Parks’ recycling is out with the trash
Big Apple parks are anything but green.
A Post investigation found there’s little recycling going on in city green spaces, but the more shocking news is how waste collected in parks gets dumped.
Not only are routine recyclables like bottles, cans and paper being sent to landfills, but so is other waste that is supposed to be trashed separately, such as animal carcasses, medical waste and bins of used kitchen oil, according to some longtime parks employees responsible for garbage pickups.
One worker said supervisors routinely give orders like “make sure it all disappears,” meaning dump everything on garbage trucks, because it’s the fastest solution for cleaning parks.
“Not much gets recycled. We pick up everything — furniture, concrete, even dead animals,” said a worker whose route covers parts of Brooklyn parks.
The trash gets trucked to waste-transfer stations, where it is prepared for disposal at landfills.
When told of the whistleblowers’ comments, Parks Department spokeswoman Vickie Karp said workers are “misreading park policy,” adding the department is “committed to recycling.”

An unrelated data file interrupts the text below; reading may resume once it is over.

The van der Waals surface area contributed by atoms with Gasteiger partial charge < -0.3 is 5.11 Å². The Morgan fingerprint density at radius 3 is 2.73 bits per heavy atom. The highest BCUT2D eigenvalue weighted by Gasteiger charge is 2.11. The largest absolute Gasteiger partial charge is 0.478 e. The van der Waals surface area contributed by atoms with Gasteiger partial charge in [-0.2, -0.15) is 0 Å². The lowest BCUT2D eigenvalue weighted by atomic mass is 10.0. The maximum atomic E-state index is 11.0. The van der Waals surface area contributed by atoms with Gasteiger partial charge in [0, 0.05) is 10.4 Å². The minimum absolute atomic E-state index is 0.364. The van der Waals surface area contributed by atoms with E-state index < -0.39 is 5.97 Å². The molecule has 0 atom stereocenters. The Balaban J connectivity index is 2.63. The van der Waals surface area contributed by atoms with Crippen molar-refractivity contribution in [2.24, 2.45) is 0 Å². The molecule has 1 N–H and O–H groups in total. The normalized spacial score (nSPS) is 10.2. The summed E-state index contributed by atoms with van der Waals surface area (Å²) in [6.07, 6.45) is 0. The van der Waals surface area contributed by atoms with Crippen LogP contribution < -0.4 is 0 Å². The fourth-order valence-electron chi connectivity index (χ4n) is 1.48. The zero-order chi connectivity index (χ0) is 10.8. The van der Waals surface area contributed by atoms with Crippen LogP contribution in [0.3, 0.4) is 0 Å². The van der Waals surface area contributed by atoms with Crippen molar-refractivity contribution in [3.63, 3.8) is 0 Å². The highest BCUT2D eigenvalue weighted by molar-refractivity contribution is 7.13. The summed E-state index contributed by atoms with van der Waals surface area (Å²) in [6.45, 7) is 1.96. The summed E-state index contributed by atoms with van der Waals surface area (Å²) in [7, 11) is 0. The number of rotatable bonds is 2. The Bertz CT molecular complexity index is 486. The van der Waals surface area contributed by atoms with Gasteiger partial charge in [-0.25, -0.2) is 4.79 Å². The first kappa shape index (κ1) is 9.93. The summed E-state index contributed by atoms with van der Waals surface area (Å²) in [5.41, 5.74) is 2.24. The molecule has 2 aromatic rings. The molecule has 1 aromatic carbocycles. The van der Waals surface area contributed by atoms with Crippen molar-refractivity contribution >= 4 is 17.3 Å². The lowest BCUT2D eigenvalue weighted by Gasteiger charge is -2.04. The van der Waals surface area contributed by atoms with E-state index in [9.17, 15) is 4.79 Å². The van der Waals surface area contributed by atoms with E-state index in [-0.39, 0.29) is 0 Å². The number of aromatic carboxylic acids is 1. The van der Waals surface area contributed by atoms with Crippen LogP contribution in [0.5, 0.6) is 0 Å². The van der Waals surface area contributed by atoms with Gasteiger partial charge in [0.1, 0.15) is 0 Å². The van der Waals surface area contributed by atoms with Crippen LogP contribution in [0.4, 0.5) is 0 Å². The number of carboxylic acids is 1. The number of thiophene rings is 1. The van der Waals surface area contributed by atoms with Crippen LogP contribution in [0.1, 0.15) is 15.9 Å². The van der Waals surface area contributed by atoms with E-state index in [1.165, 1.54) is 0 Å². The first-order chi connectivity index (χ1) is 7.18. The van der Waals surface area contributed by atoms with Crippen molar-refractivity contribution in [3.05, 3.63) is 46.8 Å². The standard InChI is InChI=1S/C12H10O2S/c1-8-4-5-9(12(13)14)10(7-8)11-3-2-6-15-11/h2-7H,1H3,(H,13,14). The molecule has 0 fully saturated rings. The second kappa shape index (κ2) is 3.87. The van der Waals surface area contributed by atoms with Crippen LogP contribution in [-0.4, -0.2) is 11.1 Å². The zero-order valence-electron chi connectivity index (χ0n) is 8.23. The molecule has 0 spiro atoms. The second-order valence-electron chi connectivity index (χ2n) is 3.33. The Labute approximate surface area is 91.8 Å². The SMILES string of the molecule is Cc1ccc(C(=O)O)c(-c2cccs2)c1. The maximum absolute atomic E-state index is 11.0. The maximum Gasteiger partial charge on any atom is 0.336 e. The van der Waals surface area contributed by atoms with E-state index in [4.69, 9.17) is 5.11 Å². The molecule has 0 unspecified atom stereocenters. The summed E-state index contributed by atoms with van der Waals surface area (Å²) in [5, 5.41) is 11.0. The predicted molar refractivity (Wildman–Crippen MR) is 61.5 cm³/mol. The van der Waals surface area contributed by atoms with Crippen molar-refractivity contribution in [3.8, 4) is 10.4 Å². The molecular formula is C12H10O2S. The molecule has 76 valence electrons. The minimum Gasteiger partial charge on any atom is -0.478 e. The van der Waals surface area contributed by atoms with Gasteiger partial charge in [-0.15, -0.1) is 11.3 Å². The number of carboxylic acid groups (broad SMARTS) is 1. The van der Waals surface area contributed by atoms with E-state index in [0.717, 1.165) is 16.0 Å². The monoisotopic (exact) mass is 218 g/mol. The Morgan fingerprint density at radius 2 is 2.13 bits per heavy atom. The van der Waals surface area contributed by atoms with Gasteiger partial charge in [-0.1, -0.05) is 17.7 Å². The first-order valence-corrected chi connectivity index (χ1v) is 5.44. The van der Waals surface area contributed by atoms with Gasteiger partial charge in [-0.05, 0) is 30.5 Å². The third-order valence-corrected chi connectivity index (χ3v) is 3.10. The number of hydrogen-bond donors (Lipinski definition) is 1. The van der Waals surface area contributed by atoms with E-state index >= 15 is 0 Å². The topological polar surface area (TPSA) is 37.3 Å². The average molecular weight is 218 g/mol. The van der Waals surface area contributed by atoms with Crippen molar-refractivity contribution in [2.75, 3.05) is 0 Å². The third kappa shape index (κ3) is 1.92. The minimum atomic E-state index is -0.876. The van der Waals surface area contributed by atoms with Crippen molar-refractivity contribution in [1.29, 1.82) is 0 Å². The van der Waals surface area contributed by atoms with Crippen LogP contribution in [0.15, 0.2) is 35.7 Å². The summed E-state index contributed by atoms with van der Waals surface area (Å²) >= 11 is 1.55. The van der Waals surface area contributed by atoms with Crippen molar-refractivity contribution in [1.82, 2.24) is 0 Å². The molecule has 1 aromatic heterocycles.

Central Park has an extensive recycling program that includes bottles, cans and scrap metal. There are smaller recycling programs in at least 18 other parks citywide — including Brooklyn’s Prospect Park and Manhattan’s Union Square — and the goal is to eventually expand to other parks, she said.
But Geoffrey Croft, of the watchdog group New York City Park Advocates, said the amount of parks recycling is “indefensible” considering there are 1,875 parks citywide and only a tiny fraction of them have recycling bins.
“This is a city where home and business owners are fined for not recycling, but the city agency responsible for the largest amount of land [14 percent of the city] — the Parks Department — is not required to,” Croft said. “And this is the city’s supposed ‘green’ agency.’ ”
By RICH CALDER
New York Post